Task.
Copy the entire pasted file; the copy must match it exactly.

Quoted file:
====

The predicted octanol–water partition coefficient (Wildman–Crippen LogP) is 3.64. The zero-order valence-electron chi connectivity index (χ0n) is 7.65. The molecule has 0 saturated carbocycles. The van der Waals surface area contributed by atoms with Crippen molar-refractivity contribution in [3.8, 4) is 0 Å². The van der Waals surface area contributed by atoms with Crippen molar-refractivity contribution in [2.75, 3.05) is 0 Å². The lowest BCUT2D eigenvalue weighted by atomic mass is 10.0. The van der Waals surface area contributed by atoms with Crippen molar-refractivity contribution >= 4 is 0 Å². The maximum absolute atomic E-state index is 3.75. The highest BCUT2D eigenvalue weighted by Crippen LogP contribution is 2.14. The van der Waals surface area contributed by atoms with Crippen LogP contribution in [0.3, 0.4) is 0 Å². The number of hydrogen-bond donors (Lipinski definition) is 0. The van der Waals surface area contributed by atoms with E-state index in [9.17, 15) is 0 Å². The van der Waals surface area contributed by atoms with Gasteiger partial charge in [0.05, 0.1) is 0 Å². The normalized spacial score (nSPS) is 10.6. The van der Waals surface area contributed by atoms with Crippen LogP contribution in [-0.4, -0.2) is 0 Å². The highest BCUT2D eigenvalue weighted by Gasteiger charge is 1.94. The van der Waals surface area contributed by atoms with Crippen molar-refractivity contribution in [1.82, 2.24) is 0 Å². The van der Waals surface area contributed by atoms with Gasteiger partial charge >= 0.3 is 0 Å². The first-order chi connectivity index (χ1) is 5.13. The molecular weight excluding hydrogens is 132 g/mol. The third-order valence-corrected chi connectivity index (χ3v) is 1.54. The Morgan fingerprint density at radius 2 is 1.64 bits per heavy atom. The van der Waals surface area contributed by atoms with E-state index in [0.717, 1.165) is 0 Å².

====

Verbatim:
The predicted octanol–water partition coefficient (Wildman–Crippen LogP) is 3.64. The zero-order valence-electron chi connectivity index (χ0n) is 7.65. The molecule has 0 saturated carbocycles. The van der Waals surface area contributed by atoms with Crippen molar-refractivity contribution in [3.8, 4) is 0 Å². The van der Waals surface area contributed by atoms with Crippen molar-refractivity contribution in [2.75, 3.05) is 0 Å². The lowest BCUT2D eigenvalue weighted by atomic mass is 10.0. The van der Waals surface area contributed by atoms with Crippen molar-refractivity contribution >= 4 is 0 Å². The maximum absolute atomic E-state index is 3.75. The highest BCUT2D eigenvalue weighted by Crippen LogP contribution is 2.14. The van der Waals surface area contributed by atoms with Crippen LogP contribution in [0.3, 0.4) is 0 Å². The number of hydrogen-bond donors (Lipinski definition) is 0. The van der Waals surface area contributed by atoms with E-state index in [9.17, 15) is 0 Å². The van der Waals surface area contributed by atoms with Gasteiger partial charge in [0.05, 0.1) is 0 Å². The normalized spacial score (nSPS) is 10.6. The van der Waals surface area contributed by atoms with Crippen LogP contribution in [-0.4, -0.2) is 0 Å². The highest BCUT2D eigenvalue weighted by Gasteiger charge is 1.94. The van der Waals surface area contributed by atoms with Crippen molar-refractivity contribution in [1.82, 2.24) is 0 Å². The van der Waals surface area contributed by atoms with Gasteiger partial charge >= 0.3 is 0 Å². The first-order chi connectivity index (χ1) is 5.13. The molecular weight excluding hydrogens is 132 g/mol. The third-order valence-corrected chi connectivity index (χ3v) is 1.54. The Morgan fingerprint density at radius 2 is 1.64 bits per heavy atom. The van der Waals surface area contributed by atoms with E-state index in [0.717, 1.165) is 0 Å².